The ONLY active voice for American Arab Journalists.

Thursday, August 30, 2007

Casting call for bilingual Arab journalists

Dubai TV and Saudi News Ch 2 English are casting for experienced reporters who can speak English/Arabic to work on upcoming projects with their stations. Job duties include general news gathering, writing, and on-air news reporting.

Interviews are being scheduled for this week from 3pm until 9pm at the Sound View Studio in Long Island City (see below for address). Ideal candidate will have previous broadcast experience.

The address is:

Sound View Studio

36-01 37th Ave,
Long Island City, NY 11101

Monday, August 06, 2007

Morocco censors news weeklies, confiscates papers and charges publisher

Committee to Protect Journalists

330 Seventh Avenue, New York, NY 10001 USA Phone: (212) 465­1004 Fax: (212) 465­9568 Web: E-Mail: Contact: Abi Wright
e-mail: Telephone: (212) 465-1004 x-105

Morocco: Government confiscates newsweeklies, charges publisher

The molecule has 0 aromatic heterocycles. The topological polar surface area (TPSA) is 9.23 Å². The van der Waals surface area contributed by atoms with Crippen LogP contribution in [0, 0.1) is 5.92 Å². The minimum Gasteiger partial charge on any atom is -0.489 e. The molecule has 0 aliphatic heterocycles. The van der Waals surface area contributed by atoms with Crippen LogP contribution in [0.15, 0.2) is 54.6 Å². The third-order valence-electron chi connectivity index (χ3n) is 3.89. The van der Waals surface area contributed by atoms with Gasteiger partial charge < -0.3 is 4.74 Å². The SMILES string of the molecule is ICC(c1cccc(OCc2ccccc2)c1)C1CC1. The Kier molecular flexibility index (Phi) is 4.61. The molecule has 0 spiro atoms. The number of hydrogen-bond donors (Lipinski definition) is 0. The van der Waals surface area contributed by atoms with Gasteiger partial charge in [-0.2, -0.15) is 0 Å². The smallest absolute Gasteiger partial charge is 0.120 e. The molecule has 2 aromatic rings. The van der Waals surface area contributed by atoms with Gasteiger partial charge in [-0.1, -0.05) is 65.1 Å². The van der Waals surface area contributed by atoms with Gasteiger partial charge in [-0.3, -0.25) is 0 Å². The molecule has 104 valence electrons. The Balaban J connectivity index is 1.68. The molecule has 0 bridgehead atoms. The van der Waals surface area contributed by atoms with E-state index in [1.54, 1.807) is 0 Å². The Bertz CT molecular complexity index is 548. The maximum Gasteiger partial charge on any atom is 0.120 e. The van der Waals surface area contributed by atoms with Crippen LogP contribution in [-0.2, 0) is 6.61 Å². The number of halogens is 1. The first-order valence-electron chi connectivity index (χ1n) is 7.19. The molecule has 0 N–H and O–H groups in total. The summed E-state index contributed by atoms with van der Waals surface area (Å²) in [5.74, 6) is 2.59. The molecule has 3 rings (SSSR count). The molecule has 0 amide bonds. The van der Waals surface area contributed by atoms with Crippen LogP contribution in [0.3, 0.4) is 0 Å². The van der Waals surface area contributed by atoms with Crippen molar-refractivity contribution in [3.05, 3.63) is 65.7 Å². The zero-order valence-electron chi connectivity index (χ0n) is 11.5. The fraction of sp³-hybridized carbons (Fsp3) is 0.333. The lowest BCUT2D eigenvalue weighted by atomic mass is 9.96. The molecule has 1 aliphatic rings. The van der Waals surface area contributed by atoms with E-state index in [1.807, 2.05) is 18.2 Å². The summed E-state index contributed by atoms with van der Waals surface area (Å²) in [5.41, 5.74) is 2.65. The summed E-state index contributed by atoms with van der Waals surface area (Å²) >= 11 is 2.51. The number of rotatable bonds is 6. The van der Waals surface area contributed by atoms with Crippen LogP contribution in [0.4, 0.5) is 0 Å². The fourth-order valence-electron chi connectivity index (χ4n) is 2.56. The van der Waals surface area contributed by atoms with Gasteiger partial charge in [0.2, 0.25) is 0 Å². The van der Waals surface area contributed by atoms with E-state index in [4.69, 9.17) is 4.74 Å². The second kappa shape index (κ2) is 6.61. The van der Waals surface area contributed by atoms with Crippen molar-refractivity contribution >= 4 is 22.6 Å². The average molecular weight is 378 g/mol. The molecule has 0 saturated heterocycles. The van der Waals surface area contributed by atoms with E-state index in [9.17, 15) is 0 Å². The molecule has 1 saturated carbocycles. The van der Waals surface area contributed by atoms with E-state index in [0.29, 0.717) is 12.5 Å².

New York, August 6, 2007— The Committee to Protect Journalists condemns the Moroccan government’s seizure of the editions of two independent newsweeklies over the weekend. Authorities alleged that the magazines disrespected King Mohammed VI and violated public morality.

On Saturday, Moroccan police seized copies of the Arabic-language weekly Nichane from newsstands and other locations around the country and confiscated printed copies of its sister weekly, the French-language TelQuel at the printing press used by both magazines, local journalists told CPJ.